In seeking to amend the superseding information, the prosecutor explained that although the amendment to Count 3 was based on appellant's actions with the same complainant and “the same basic facts,” he was unsure whether appellant's attempt to have V.A. touch appellant's penis was adequately captured by the definition of “sexually suggestive conduct” employed in D.C.Code § 22–3010.01(b) for MSA of a minor. Appellant objected to the amendment, arguing that the amended information charging MSA was “a completely different offense, and doesn't go with this case” because the complainant was a child. The trial court overruled the defense objection and allowed the United States to proceed on the amended information, reasoning that under Rule 7(e) amendment was permitted any time before the verdict such that the government could “pretty freely amend” so long as it did not result in prejudice to the defendant's substantial rights at trial.

It is clear that the amended Count 3 charged a different statutory offense, attempted MSA, D.C.Code § 22–3006, instead of attempted MSA of a child, D.C.Code § 22–3010.01, and that the conduct it specified also was different from what had been described in the two previous informations—appellant's attempt to have V.A. touch him, rather than vice versa. The trial court did not recognize that the change to a different offense meant that amendment was foreclosed by Rule 7(e), which requires both that there be no change or added charge and that the amendment not result in prejudice to the defendant's substantial rights. Instead, the trial court considered only whether appellant would be prejudiced by the amendment and concluded that no substantial prejudice would result. Because the trial court did not apply the two separate elements of Rule 7(e), its consideration of the government's motion to amend was inherently flawed.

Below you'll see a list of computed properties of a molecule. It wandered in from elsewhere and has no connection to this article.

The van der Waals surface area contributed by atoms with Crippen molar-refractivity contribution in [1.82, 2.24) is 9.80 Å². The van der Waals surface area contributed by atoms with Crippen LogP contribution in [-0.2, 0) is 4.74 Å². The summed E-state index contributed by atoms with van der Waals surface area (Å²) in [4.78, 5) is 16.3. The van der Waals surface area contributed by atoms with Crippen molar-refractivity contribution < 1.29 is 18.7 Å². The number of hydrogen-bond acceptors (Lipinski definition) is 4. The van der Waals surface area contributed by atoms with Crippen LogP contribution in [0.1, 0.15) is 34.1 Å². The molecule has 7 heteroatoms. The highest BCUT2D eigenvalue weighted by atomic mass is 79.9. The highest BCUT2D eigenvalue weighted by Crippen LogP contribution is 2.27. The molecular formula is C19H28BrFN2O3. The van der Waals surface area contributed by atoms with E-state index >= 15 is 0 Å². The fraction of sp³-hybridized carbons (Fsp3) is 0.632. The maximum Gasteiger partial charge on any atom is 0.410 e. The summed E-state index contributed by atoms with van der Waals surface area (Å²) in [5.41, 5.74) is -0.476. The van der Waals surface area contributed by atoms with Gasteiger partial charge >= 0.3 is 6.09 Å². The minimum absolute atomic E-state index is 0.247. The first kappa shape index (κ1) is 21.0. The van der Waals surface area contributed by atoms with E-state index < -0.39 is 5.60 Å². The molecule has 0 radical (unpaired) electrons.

The trial court's error in permitting the change to attempted MSA, however, does not require that appellant's conviction for that offense be reversed. Cf. Jones v. United States, 124 A.3d 127, 132 n. 10 (D.C.2015) (holding on plain error review that amendment of charged offense from threats to attempted threats does not constitute reversible error under Rule 7(e) because amending information to charge a lesser-included offense is a “technical violation of Rule 7(e) but harmless”) (citing Dyson, 485 A.2d at 197, and quoting Gov't of the Canal Zone v. Burjan, 596 F.2d 690, 692–93 (5th Cir.1979)). This court's appellate jurisdiction requires that we “give judgment after an examination of the record without regard to error or defects which do not affect the substantial rights of the parties.” D.C.Code § 11–721(e) (2012 Repl.). Several factors lead us to conclude that no prejudice to appellant's substantial rights resulted from the amendment that would warrant reversal of appellant's conviction of attempted MSA. First, we perceive no prejudice to appellant from the change of the offense to attempted MSA. Even if the government's burden was reduced in that it did not need to prove V.A. was a child for MSA, that fact appears to have been undisputed, and the government retained the burden with respect to Count 1, of which appellant was convicted. The specific conduct charged in the amendment, though slightly different from what had been described in Count 3 of the superseding information, involved the same incident, with the same complaining witness, at the same time and place.